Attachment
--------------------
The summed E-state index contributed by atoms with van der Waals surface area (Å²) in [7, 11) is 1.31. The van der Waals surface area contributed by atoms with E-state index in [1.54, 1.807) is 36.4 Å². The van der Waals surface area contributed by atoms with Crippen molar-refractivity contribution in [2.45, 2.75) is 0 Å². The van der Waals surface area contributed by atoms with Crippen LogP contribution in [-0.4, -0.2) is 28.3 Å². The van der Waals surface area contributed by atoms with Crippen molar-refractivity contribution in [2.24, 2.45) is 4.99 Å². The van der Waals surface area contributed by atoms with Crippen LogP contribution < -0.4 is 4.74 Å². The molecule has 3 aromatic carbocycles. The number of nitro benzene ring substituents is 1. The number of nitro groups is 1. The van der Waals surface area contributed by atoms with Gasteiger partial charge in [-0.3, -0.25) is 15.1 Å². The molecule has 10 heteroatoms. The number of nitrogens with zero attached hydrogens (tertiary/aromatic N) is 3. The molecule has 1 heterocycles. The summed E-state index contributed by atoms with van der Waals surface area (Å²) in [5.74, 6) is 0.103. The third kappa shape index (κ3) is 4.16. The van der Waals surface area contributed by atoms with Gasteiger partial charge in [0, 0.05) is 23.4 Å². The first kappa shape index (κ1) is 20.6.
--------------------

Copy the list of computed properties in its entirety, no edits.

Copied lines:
The summed E-state index contributed by atoms with van der Waals surface area (Å²) in [7, 11) is 1.31. The van der Waals surface area contributed by atoms with E-state index in [1.54, 1.807) is 36.4 Å². The van der Waals surface area contributed by atoms with Crippen molar-refractivity contribution in [2.45, 2.75) is 0 Å². The van der Waals surface area contributed by atoms with Crippen LogP contribution in [-0.4, -0.2) is 28.3 Å². The van der Waals surface area contributed by atoms with Crippen molar-refractivity contribution in [2.24, 2.45) is 4.99 Å². The van der Waals surface area contributed by atoms with Crippen LogP contribution < -0.4 is 4.74 Å². The molecule has 3 aromatic carbocycles. The number of nitro benzene ring substituents is 1. The number of nitro groups is 1. The van der Waals surface area contributed by atoms with Gasteiger partial charge in [-0.3, -0.25) is 15.1 Å². The molecule has 10 heteroatoms. The number of nitrogens with zero attached hydrogens (tertiary/aromatic N) is 3. The molecule has 1 heterocycles. The summed E-state index contributed by atoms with van der Waals surface area (Å²) in [5.74, 6) is 0.103. The third kappa shape index (κ3) is 4.16. The van der Waals surface area contributed by atoms with Gasteiger partial charge in [0, 0.05) is 23.4 Å². The first kappa shape index (κ1) is 20.6.